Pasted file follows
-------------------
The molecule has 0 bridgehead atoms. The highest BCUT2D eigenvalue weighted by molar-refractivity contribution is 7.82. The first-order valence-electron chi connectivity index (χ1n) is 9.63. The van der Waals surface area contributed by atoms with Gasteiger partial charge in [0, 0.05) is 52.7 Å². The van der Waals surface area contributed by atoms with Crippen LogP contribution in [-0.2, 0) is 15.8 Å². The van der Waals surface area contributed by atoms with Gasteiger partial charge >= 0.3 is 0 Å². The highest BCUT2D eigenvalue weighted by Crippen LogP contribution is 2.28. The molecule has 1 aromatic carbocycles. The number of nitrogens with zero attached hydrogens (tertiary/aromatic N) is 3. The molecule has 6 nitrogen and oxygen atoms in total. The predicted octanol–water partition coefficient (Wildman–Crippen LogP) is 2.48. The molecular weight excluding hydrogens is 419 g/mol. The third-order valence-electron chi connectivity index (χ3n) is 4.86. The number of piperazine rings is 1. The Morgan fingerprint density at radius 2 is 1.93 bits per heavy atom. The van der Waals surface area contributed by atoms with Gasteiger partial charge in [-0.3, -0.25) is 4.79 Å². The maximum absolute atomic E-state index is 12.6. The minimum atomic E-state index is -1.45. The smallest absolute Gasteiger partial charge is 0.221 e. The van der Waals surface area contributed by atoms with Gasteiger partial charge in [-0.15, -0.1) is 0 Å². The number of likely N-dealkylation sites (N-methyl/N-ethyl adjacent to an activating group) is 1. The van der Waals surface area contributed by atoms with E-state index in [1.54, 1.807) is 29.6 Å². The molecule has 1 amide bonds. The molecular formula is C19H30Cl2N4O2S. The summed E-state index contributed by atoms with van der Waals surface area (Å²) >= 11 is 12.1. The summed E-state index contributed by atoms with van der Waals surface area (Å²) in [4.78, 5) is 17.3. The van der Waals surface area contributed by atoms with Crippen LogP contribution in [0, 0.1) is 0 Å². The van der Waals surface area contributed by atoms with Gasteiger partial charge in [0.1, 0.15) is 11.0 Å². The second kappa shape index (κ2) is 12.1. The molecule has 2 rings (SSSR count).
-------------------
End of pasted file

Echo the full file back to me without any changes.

The molecule has 0 bridgehead atoms. The highest BCUT2D eigenvalue weighted by molar-refractivity contribution is 7.82. The first-order valence-electron chi connectivity index (χ1n) is 9.63. The van der Waals surface area contributed by atoms with Gasteiger partial charge in [0, 0.05) is 52.7 Å². The van der Waals surface area contributed by atoms with Crippen LogP contribution in [-0.2, 0) is 15.8 Å². The van der Waals surface area contributed by atoms with Gasteiger partial charge >= 0.3 is 0 Å². The highest BCUT2D eigenvalue weighted by Crippen LogP contribution is 2.28. The molecule has 1 aromatic carbocycles. The number of nitrogens with zero attached hydrogens (tertiary/aromatic N) is 3. The molecule has 6 nitrogen and oxygen atoms in total. The predicted octanol–water partition coefficient (Wildman–Crippen LogP) is 2.48. The molecular weight excluding hydrogens is 419 g/mol. The third-order valence-electron chi connectivity index (χ3n) is 4.86. The number of piperazine rings is 1. The Morgan fingerprint density at radius 2 is 1.93 bits per heavy atom. The van der Waals surface area contributed by atoms with Gasteiger partial charge in [-0.3, -0.25) is 4.79 Å². The maximum absolute atomic E-state index is 12.6. The minimum atomic E-state index is -1.45. The smallest absolute Gasteiger partial charge is 0.221 e. The van der Waals surface area contributed by atoms with Gasteiger partial charge in [-0.15, -0.1) is 0 Å². The number of likely N-dealkylation sites (N-methyl/N-ethyl adjacent to an activating group) is 1. The van der Waals surface area contributed by atoms with E-state index in [1.54, 1.807) is 29.6 Å². The molecule has 1 amide bonds. The molecular formula is C19H30Cl2N4O2S. The summed E-state index contributed by atoms with van der Waals surface area (Å²) >= 11 is 12.1. The summed E-state index contributed by atoms with van der Waals surface area (Å²) in [4.78, 5) is 17.3. The van der Waals surface area contributed by atoms with Crippen LogP contribution in [0, 0.1) is 0 Å². The van der Waals surface area contributed by atoms with Gasteiger partial charge in [0.1, 0.15) is 11.0 Å². The second kappa shape index (κ2) is 12.1. The molecule has 2 rings (SSSR count).